>> 33.           Glafkides, Pierre. Chimie et Physique Photographiques-1976
>> 34.           Greene, Alan. Primitive Photography, A Guide to Making
>> Cameras, Lenses, and Calotypes. Boston: Focal Press, 2002.
>> 35.           Hafey, John c 1979
>> 36.           Hahn, Betty
>> 37.           Harmon, Clay
>> 38.           Hawkins, G. L. Pigment Printing - The bromoil process from
>> the negative to the transfer - 1933
>> 39.           Heidtmann, Frank. "Kunstphotographische Edeldruckverfahren
>> Heute" (Chia shared this)
>> 40.           Hirsch, Robert. Photographic Possibilities, 2nd Ed. Boston:
>> Focal Press, 2001 and 3rd Ed. 2009; Transformational Imagemaking, Handmade
>> Photography Since 1960. Massachusetts: Focal Press, 2014.
>> 41.           House, Suda. Artistic Photographic Processes. NY: Amphoto,
>> 1981.
>> 42.           Howell-Koehler, Nancy. Photo Art Processes. Worcester, Mass:
>> Davis Publishing Inc., 1980.
>> 43.           Jäämaa, Ilmari. Young Experimenters and Inventors (Finland)
>> 44.           James, Christopher. The Book of Alternative Photographic
>> Processes, 3rd Ed. Massachusetts: Delmar Cengage, 2016.
>> 45.           Kevers, Jacques: From 1985 till 1988, I followed photography
>> courses at the  "Ecole de photographie de la Ville de Bruxelles" which
>> became in the meantime the "Ecole de photo Agnès Varda". It was not until
>> 1988 that I heard about alt. processes in this school, when a guest
>> photographer named Angelo Camilli, born in Frosinone (Italy) around 1937
>> and established in Belgium, did a presentation about bromoil, explaining
>> how he succeeded in replacing the long gone non-supercoated papers by
>> Agfa's Brovira. Camilli also founded the "Associazione Pittorialisti
>> Europei", an international non-profit organisation promoting pictorialism
>> and its processes. I attended that same year a bromoil workshop he
>> organized, and still have his 7-pages bromoil manual. After graduation,
>> developments in my professional career didn't allow me to spend much time
>> in lengthy photo processes, and I forgot about bromoil for about 10 years.
>> In the late nineties, work becoming less hectic, I got more time for
>> photography. While looking for a printing frame, I met René Smets who was
>> (and still is) making some beautiful ones. René is a self-taught expert in
>> bromoil, and practicing nearly every early photographic process existing.
>> He got me hooked again, and told me about the Yahoo group "The
>> InterNETional Society of Bromoilists" founded by the late Gene Laughter (he
>> passed away last February). I also met around that time Roger Kockaerts,
>> who was organizing alt-proc exhibitions in his Brussels-based "atelier pH7"
>> facilities. In addition to online discussions, Gene organised physical
>> meetings  called "Hopperfests". I attended one in 2002  in New Orleans,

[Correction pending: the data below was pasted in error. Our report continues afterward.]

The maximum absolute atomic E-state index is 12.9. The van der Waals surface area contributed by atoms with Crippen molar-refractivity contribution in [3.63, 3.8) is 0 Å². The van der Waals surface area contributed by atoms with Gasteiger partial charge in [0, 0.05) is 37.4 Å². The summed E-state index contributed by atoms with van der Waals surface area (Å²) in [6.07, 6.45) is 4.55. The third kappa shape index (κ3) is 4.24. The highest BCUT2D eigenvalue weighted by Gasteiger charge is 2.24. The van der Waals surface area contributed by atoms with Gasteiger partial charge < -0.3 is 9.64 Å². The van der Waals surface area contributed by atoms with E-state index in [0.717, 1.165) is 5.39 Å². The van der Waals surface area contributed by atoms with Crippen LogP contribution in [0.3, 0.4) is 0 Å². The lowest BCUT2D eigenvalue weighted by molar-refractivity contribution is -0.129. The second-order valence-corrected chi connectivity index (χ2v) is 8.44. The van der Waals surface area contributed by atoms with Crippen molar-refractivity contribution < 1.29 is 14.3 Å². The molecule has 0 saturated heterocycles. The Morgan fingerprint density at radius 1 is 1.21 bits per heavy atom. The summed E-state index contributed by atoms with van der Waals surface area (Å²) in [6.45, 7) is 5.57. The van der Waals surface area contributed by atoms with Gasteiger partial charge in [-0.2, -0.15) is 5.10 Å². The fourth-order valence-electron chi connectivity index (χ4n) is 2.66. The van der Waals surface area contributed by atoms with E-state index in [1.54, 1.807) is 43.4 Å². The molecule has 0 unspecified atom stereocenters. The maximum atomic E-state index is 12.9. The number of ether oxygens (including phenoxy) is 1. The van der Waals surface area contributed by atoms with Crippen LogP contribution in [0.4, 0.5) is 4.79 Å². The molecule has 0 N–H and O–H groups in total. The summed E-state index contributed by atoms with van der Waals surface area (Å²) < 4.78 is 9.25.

>> where I met Maija Mc Dougall,  chair of the UK Bromoil Circle. We deplored
>> the low overseas attendance and decided - with Gene's blessing - to
>> organize a similar event in Europe. I assisted Dennis Atherton from the UK
>> Bromoil Circle in the organization of a first meeting in Amsterdam (The
>> Netherlands) in 2004, and organized on my own the following ones in
>> Leverkusen (Germany - 2006), Brussels (Belgium - 2008) and Paris (France
>> -2010). In conjunction with the Brussels event, I organized an alt-proc.
>> exhibition, with about 30 participants from a dozen countries. René Smets
>> was one of the regular participants in these meetings. We ended up creating
>> a national group meeting several times per year instead of having
>> international events every two years. Picto Benelux started its activities
>> in August 2010. We have now about 50 members, meeting 5-6 times per year,
>> and dealing with all historical processes. Picto Benelux is present on the
>> web (http://www.picto.info <http://www.picto.info/>) and on Facebook (
>> https://www.facebook.com/PictoBenelux/) <https://www.facebook.com/
>> PictoBenelux/)>.
>> 46.           King, Sandy
>> 47.           King, Terry
>> 48.           Kiss, Bob: My "lineage" is much less impressive than most of
>> the others who have posted.  I remember being very excited while at RIT
>> reading a master's thesis on platinum printing by another student.  At that
>> time I was double majoring in Photo Science and Photo Illustration (a. k.
>> a. the creative side).  Then I assisted in NYC and opened my studio in
>> 1974.  While in NYC my former professor of History and Aesthetics of
>> Photography, Alan Klotz, visited my studio and told me he had obtained
>> funding to open a gallery dedicated to fine art photography named
>> PhotoCollect.  I saw many examples of alt prints at his gallery/sprawling
>> apartment.  I also met someone named Lenny (can't remember his last name),
>> I am guessing around 1980, who was experimenting with using graphic arts
>> direct positive film to make enlarged negatives for pt/pd printing.      I
>> was always fascinated with alt but the pressures of being an advertising
>> and fashion photographer in NYC with regular trips to Paris, Munich, Milan,
>> and London to shoot kept me from doing much more than meeting deadlines.
>> In 1989 I had a near fatal horse riding accident while in Brazil shooting
>> fashion.  Seven surgeries and three years of physiotherapy gave me pause to
>> rethink my life and I left fashion, NYC, and photography and moved to
>> Barbados.  Soon after arriving I cleaned and printed a collection of
>> negatives made from 1933 to 1970 and fell back in love with photography.
>> Soon thereafter I bought some paper and chems from Palladio and began
>> making pt/pd prints.  I bought Nadeau's book, then Keepers of the Light and